'The last thing I wanted was to be a failure' - ex-Premier star on Lynn spell
- Credit: Archant
Former Premier League star Julian Joachim has revealed how he offered to end his short-lived spell at King’s Lynn in the months before the club went bust.
Joachim joined Lynn in July 2008, but left a year later as the financial difficulties began to bite - six months later they were wound up.
Lynn was his first club outside of the professional game and he admits in his new autobiography You Just Be Joachim that it proved a much tougher step to take than he first envisaged and that he took drastic action to bring it to a premature end.
“The last thing I wanted was to be a failure,” wrote Joachim, now 47. “I always enjoyed the battle, but King’s Lynn were a small club and I was earning decent money for that level, so I went to see the manager, Keith Webb, and gave him the opportunity to rip up my contract and bring someone else in.
“Keith was fantastic, explaining that the club were okay financially and told me to keep working hard and I would come good. It was exactly what I needed to hear and gave me some much needed confidence. I did get better, scored a few goals and my performances improved.
“Unfortunately, towards the end of that season, the club were in a mess off the pitch and none of us was being paid.
“I’d been at Leeds and Coventry when they were experiencing financial difficulties but it is much harder for clubs lower down the leagues as they have very little money coming in. In the end we received 50pc of the amount that we were owed and I left at the end of the 2008-09 season, having played 38 games and scoring eight times. Sadly, King’s Lynn were wound up at the High Court a few months later which was a real shame for the fans, players and staff.”
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Joachim’s move to Lynn, having been a free agent after his contract at Darlington expired, was considered something of a coup after a career which included spells at Leicester, Aston Villa, Coventry and Leeds.
“There were rumours of interest from league clubs, but I surprised a few people by dropping down two divisions and signing for King’s Lynn, who were in the Conference North. After two seasons away from my family I just wanted to be closer to home,” he wrote.
“I knew that I was coming towards the end of my playing days and I wanted to take things a bit easier. I’d achieved a lot in my career and didn’t feel that I had anything left to prove. If I signed for a pro club, I’d have one or two more years, but dropping down a level might mean that I had three of four because it would be less demanding on my body. At King’s Lynn I’d be expected to train twice a week, play the games and I’d have the rest of the time to myself. It was a local club too, so it was the perfect opportunity for me and it felt like the right thing to do.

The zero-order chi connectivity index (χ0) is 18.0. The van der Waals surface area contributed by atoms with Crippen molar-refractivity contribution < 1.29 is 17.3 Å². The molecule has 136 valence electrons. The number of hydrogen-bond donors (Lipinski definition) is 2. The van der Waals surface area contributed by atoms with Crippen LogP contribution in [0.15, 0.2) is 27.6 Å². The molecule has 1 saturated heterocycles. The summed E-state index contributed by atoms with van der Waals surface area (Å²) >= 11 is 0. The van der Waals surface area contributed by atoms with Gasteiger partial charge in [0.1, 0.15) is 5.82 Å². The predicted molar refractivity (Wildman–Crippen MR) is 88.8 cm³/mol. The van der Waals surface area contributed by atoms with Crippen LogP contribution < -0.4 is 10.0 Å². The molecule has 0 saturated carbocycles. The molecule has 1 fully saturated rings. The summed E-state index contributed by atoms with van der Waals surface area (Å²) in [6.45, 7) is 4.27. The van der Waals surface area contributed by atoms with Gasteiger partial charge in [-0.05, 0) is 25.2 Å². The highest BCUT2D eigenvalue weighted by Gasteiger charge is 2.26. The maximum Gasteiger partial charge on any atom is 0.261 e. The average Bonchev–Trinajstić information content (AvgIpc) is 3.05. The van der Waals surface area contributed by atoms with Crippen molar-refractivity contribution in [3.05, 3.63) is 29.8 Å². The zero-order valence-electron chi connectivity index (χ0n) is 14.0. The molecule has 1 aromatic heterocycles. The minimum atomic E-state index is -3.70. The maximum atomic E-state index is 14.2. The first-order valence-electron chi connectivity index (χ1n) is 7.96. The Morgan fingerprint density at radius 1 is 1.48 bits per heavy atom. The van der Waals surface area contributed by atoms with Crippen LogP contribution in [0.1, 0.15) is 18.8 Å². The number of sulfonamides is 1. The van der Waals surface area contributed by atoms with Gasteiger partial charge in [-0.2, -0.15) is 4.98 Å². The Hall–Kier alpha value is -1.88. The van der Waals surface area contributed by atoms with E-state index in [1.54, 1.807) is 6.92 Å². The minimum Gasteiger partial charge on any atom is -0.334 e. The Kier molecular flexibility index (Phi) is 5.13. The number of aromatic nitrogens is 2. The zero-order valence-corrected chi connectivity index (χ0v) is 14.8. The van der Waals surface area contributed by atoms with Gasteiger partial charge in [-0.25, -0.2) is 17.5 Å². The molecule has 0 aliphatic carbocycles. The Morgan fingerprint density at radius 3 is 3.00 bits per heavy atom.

“I signed for King’s Lynn on July 2, 2008. The following morning, I awoke with the realisation that I was no longer a professional footballer.
“I hadn’t really considered what I wanted to do with myself when my football career ended. There was no way I was going to be a pundit and although I ran some coaching sessions for the kids at the school where my daughter taught, coaching wasn’t something that interested me. I’ve always been a laid back character and never one to plan ahead. It’s hard to plan too much in football anyway because things can change very quickly. I saw so many players who were regular starters become transfer listed in the blink of an eye. Football is a subjective game that is full of opinions and the manager’s opinion is the one that counts. If the manager doesn’t rate you, it’s very hard to get back into the team. My attitude throughout my career was to work hard, focus on one season at a time and not worry too much about the future.
“I found it hard to adapt to not being a full time footballer. Motivation was never an issue. I still had the buzz to play – as I still do today – and I prepared for every game in the same way.
“The biggest challenge for me was fitness. Although I wanted to ease off a bit, I was used to training every day and I found it hard to get to grips with just two sessions a week. I didn’t feel as razor sharp or as lively as I had previously and my form suffered. I had just come out of the pro scene, was a bit of a name at that level and I was really disappointed with myself.”
You Must Be Joachim: My life in football is published by Morgan Lawrence Publishing, priced £15.